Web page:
As in all superheterodyne receivers, controlling the frequency of the local oscillator keeps the
receiver tuned. Since this tuning is critical, some form of automatic frequency control (afc) is essential to
avoid constant manual tuning. Automatic frequency control circuits mix an attenuated portion of the
transmitted signal with the local oscillator signal to form an IF signal. This signal is applied to a
frequency-sensitive discriminator that produces an output voltage proportional in amplitude and polarity
to any change in IF frequency. If the IF signal is at the discriminator center frequency, no discriminator
output occurs. The center frequency of the discriminator is essentially a reference frequency for the IF
signal. The output of the DISCRIMINATOR provides a control voltage to maintain the local oscillator at
the correct frequency.
Different receiving systems may vary in the type of coupling between stages, the type of mixer, the
detector, the local oscillator, and the number of stages of amplification at the different frequencies.
However, the receiver is always designed to have as little noise as possible. It is also designed to have
sufficient gain so that noise, rather than lack of gain, limits the smallest visible signal.
This section will analyze in more detail the operation of the receiver circuits mentioned above. The
circuits discussed are usually found in some form in all radar superheterodyne receivers.
LOW-NOISE AMPLIFIERS, sometimes called PREAMPS, are found in most modern radar
receivers. As previously mentioned, these amplifiers are usually solid-state microwave amplifiers. The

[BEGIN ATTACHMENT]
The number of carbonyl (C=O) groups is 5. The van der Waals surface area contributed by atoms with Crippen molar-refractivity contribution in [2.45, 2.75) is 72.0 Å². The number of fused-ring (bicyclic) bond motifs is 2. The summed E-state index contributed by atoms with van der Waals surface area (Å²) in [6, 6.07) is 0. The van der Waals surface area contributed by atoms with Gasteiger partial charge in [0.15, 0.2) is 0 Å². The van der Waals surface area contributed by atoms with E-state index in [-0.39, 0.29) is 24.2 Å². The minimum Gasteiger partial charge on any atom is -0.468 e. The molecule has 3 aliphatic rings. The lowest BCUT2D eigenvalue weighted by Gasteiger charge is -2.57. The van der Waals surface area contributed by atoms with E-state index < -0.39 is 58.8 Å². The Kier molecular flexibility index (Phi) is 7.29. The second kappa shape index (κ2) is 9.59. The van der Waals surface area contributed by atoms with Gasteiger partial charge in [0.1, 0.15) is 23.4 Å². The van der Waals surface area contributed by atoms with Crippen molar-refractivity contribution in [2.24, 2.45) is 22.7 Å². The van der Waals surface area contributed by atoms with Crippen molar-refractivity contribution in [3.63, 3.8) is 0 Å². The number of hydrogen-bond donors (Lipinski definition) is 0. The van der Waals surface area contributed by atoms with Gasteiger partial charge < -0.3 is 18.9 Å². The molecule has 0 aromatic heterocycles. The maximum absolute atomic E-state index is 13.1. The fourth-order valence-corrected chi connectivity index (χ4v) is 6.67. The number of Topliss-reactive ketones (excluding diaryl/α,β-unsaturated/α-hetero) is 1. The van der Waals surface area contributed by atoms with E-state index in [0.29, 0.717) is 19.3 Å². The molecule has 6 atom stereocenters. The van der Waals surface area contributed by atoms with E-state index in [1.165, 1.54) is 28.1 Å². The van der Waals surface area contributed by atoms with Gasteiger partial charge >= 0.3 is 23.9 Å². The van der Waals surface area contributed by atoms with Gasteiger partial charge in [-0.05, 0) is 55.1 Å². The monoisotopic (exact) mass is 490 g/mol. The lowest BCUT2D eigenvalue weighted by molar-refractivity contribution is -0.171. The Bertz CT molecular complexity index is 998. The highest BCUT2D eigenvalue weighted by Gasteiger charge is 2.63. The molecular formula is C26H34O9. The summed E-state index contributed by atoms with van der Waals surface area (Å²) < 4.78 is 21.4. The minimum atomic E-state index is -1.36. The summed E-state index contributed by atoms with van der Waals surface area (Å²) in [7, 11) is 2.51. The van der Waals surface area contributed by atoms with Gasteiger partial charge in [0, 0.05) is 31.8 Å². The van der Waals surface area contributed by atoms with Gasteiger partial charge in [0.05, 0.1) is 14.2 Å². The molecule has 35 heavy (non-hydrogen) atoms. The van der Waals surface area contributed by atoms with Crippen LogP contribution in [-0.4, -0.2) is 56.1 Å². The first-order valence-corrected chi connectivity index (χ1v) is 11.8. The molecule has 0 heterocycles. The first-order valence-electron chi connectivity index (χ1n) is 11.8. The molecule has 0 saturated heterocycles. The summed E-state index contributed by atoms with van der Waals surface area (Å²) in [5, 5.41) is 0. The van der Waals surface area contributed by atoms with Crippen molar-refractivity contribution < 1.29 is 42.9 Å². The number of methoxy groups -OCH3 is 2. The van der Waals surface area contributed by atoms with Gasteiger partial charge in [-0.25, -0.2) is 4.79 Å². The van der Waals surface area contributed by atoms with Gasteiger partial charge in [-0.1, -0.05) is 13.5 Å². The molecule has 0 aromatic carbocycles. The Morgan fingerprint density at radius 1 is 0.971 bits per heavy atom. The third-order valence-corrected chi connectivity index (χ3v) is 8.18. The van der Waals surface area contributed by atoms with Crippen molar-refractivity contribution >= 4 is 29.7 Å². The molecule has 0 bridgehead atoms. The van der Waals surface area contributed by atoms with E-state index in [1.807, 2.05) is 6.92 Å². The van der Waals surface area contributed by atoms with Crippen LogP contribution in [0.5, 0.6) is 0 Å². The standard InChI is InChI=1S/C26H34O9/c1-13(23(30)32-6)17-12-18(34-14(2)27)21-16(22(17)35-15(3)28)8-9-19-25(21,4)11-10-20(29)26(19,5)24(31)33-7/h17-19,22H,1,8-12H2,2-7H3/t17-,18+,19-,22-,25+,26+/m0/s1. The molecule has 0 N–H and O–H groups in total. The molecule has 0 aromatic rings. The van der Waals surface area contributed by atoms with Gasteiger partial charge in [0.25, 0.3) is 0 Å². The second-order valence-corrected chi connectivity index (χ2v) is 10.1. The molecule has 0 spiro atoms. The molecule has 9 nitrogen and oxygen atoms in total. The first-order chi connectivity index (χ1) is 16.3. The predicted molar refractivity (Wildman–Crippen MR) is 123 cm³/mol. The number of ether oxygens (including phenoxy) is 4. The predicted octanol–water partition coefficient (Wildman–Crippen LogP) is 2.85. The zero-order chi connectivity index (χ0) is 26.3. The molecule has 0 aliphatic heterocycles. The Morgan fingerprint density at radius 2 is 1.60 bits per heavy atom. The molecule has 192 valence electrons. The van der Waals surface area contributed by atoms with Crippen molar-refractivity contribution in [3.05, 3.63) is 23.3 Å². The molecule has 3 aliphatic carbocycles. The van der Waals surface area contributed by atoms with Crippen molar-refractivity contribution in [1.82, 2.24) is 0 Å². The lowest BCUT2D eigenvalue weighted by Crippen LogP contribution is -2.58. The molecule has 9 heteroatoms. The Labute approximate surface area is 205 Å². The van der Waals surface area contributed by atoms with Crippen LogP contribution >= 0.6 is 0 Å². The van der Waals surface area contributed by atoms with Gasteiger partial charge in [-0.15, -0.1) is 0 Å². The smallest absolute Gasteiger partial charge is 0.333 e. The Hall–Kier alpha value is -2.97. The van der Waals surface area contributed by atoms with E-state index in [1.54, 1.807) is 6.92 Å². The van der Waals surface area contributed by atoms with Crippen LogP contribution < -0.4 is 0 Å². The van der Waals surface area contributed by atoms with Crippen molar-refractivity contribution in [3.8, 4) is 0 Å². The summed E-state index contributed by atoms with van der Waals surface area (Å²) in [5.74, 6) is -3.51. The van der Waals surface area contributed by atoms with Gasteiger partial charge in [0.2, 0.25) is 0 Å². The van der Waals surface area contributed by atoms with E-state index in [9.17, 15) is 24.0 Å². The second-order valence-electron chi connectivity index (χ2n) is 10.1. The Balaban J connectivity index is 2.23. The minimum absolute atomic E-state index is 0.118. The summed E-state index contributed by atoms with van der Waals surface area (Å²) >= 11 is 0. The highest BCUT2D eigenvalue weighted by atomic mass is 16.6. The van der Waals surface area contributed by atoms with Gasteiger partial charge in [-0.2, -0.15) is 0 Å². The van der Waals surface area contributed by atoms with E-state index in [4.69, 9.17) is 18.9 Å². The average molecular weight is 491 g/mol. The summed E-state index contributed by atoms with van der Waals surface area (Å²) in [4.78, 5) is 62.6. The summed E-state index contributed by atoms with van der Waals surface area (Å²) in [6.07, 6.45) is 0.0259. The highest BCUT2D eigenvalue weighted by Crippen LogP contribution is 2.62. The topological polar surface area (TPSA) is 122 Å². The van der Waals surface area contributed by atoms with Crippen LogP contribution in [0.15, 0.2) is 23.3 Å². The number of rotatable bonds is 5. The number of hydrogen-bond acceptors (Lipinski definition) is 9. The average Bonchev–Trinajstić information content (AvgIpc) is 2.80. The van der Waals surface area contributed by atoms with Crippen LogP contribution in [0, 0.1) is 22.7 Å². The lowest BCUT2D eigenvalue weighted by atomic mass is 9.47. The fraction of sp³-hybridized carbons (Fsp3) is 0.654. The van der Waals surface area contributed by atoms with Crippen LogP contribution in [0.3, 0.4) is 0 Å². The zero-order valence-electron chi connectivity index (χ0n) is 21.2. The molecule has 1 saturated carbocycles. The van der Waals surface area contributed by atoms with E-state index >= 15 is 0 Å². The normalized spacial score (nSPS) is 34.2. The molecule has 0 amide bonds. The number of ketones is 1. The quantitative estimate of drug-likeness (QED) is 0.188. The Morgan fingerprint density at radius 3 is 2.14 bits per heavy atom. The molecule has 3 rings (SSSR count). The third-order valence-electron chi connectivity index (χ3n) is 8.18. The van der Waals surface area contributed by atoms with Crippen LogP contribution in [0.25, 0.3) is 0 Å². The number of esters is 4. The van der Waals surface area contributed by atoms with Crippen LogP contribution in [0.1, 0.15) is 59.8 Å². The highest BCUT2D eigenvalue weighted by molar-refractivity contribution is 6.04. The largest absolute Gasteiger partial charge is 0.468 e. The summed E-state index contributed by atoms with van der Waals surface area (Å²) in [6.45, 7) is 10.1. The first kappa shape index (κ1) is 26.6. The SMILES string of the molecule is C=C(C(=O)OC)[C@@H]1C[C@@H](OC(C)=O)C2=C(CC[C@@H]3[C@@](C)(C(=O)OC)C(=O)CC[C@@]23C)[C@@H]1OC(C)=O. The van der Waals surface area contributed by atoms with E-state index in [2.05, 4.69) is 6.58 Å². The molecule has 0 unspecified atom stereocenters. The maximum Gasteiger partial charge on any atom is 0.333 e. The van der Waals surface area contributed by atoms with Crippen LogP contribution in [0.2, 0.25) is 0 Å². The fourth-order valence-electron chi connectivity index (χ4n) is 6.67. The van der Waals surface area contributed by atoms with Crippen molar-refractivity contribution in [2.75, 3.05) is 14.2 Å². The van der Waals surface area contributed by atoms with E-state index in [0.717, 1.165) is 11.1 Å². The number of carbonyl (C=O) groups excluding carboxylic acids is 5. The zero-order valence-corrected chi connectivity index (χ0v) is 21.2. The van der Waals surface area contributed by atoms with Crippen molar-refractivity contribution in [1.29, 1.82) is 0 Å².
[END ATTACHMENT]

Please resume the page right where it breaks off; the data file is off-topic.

most common types are tunnel diode and parametric amplifiers. These amplifiers are discussed in detail in
NEETS, Module 11, Microwave Principles. Some older systems may still use a traveling-wave tube (twt)
as a low-noise first stage amplifier. However, the solid-state amplifiers produce lower noise levels and
Most radar receivers use a 30 or 60 megahertz intermediate frequency. The IF is produced by mixing
a local oscillator signal with the incoming signal. The local oscillator is, therefore, essential to efficient
operation and must be both tunable and very stable. For example, if the local oscillator frequency is 3,000
megahertz, a frequency change of 0.1 percent will produce a frequency shift of 3 megahertz. This is equal
to the bandwidth of most receivers and would greatly decrease receiver gain.
The power output requirement for most local oscillators is small (20 to 50 milliwatts) because most
receivers use crystal mixers that require very little power.
The local oscillator output frequency must be tunable over a range of several megahertz in the 4,000-
megahertz region. The local oscillator must compensate for any changes in the transmitted frequency and
maintain a constant 30 or 60 megahertz difference between the oscillator and the transmitter frequency. A
local oscillator that can be tuned by varying the applied voltage is most desirable.
The REFLEX KLYSTRON is often used as a local oscillator because it meets all the requirements
mentioned above. The reflex klystron is a very stable microwave oscillator that can be tuned by changing
the repeller voltage.
Most radar systems use an automatic frequency control (afc) circuit to control the output of the local
oscillator. A block diagram of a typical afc circuit is included in figure 2-23. Note that the afc circuits
form a closed loop. This circuit is, in fact, often called the afc loop.